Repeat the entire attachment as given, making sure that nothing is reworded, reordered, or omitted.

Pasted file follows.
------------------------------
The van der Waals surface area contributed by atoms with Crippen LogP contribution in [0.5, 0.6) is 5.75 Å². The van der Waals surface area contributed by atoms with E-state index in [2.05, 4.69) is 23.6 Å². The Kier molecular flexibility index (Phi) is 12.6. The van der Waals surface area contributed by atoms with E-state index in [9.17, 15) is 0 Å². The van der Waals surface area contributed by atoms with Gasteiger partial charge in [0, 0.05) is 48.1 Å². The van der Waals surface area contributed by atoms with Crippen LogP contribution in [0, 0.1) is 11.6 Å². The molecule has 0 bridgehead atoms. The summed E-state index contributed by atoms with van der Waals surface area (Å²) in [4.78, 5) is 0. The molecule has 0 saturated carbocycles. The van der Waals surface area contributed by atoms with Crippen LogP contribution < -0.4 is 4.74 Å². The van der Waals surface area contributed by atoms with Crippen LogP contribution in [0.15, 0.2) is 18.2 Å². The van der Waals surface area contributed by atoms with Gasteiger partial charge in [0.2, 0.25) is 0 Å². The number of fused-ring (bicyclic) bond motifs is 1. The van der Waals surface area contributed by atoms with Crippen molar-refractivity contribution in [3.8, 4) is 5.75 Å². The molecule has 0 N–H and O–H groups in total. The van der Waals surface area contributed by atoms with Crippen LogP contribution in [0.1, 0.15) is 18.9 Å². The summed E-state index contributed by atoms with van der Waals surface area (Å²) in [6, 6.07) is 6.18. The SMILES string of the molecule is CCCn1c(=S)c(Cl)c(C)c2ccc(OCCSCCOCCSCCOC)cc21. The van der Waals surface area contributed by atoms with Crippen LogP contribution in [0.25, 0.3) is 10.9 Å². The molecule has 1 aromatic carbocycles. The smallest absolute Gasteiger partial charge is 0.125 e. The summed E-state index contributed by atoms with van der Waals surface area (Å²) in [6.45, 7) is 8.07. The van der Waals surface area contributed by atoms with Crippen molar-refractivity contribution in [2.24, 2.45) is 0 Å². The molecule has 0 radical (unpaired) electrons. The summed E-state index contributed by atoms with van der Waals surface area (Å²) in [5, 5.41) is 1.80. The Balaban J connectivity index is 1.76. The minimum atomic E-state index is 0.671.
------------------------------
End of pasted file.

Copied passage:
The van der Waals surface area contributed by atoms with Crippen LogP contribution in [0.5, 0.6) is 5.75 Å². The van der Waals surface area contributed by atoms with E-state index in [2.05, 4.69) is 23.6 Å². The Kier molecular flexibility index (Phi) is 12.6. The van der Waals surface area contributed by atoms with E-state index in [9.17, 15) is 0 Å². The van der Waals surface area contributed by atoms with Gasteiger partial charge in [0, 0.05) is 48.1 Å². The van der Waals surface area contributed by atoms with Crippen LogP contribution in [0, 0.1) is 11.6 Å². The molecule has 0 bridgehead atoms. The summed E-state index contributed by atoms with van der Waals surface area (Å²) in [4.78, 5) is 0. The molecule has 0 saturated carbocycles. The van der Waals surface area contributed by atoms with Crippen LogP contribution < -0.4 is 4.74 Å². The van der Waals surface area contributed by atoms with Crippen LogP contribution in [0.15, 0.2) is 18.2 Å². The van der Waals surface area contributed by atoms with Gasteiger partial charge in [0.2, 0.25) is 0 Å². The number of fused-ring (bicyclic) bond motifs is 1. The van der Waals surface area contributed by atoms with Crippen molar-refractivity contribution in [3.8, 4) is 5.75 Å². The molecule has 0 N–H and O–H groups in total. The van der Waals surface area contributed by atoms with Crippen LogP contribution in [0.1, 0.15) is 18.9 Å². The summed E-state index contributed by atoms with van der Waals surface area (Å²) in [6, 6.07) is 6.18. The SMILES string of the molecule is CCCn1c(=S)c(Cl)c(C)c2ccc(OCCSCCOCCSCCOC)cc21. The van der Waals surface area contributed by atoms with Crippen LogP contribution in [0.25, 0.3) is 10.9 Å². The molecule has 1 aromatic carbocycles. The smallest absolute Gasteiger partial charge is 0.125 e. The summed E-state index contributed by atoms with van der Waals surface area (Å²) in [6.45, 7) is 8.07. The van der Waals surface area contributed by atoms with Crippen molar-refractivity contribution in [2.24, 2.45) is 0 Å². The molecule has 0 radical (unpaired) electrons. The summed E-state index contributed by atoms with van der Waals surface area (Å²) in [5, 5.41) is 1.80. The Balaban J connectivity index is 1.76. The minimum atomic E-state index is 0.671.